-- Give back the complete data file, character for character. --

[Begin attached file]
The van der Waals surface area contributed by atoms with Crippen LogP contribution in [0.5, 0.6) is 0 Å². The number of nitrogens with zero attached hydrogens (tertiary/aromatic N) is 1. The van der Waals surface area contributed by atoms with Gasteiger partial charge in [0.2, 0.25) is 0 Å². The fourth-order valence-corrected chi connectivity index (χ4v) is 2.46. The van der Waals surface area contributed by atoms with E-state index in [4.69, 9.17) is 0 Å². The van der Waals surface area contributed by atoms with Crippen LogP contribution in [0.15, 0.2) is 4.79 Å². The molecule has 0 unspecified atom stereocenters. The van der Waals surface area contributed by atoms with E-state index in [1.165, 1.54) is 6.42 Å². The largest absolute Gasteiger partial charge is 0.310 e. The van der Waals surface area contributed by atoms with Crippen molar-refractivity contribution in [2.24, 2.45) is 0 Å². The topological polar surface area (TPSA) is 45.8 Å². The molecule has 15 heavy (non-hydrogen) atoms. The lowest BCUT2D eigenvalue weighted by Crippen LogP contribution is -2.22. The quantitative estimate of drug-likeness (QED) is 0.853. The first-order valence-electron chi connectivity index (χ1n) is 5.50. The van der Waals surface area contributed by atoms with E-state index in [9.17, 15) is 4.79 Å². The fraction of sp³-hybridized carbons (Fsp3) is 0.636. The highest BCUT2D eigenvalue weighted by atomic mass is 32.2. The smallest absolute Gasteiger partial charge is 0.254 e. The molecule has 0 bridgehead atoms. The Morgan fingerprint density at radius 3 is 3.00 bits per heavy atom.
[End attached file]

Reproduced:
The van der Waals surface area contributed by atoms with Crippen LogP contribution in [0.5, 0.6) is 0 Å². The number of nitrogens with zero attached hydrogens (tertiary/aromatic N) is 1. The van der Waals surface area contributed by atoms with Gasteiger partial charge in [0.2, 0.25) is 0 Å². The fourth-order valence-corrected chi connectivity index (χ4v) is 2.46. The van der Waals surface area contributed by atoms with E-state index in [4.69, 9.17) is 0 Å². The van der Waals surface area contributed by atoms with Crippen LogP contribution in [0.15, 0.2) is 4.79 Å². The molecule has 0 unspecified atom stereocenters. The van der Waals surface area contributed by atoms with E-state index in [1.165, 1.54) is 6.42 Å². The largest absolute Gasteiger partial charge is 0.310 e. The van der Waals surface area contributed by atoms with Crippen molar-refractivity contribution in [2.24, 2.45) is 0 Å². The topological polar surface area (TPSA) is 45.8 Å². The molecule has 15 heavy (non-hydrogen) atoms. The lowest BCUT2D eigenvalue weighted by Crippen LogP contribution is -2.22. The quantitative estimate of drug-likeness (QED) is 0.853. The first-order valence-electron chi connectivity index (χ1n) is 5.50. The van der Waals surface area contributed by atoms with E-state index in [9.17, 15) is 4.79 Å². The fraction of sp³-hybridized carbons (Fsp3) is 0.636. The highest BCUT2D eigenvalue weighted by atomic mass is 32.2. The smallest absolute Gasteiger partial charge is 0.254 e. The molecule has 0 bridgehead atoms. The Morgan fingerprint density at radius 3 is 3.00 bits per heavy atom.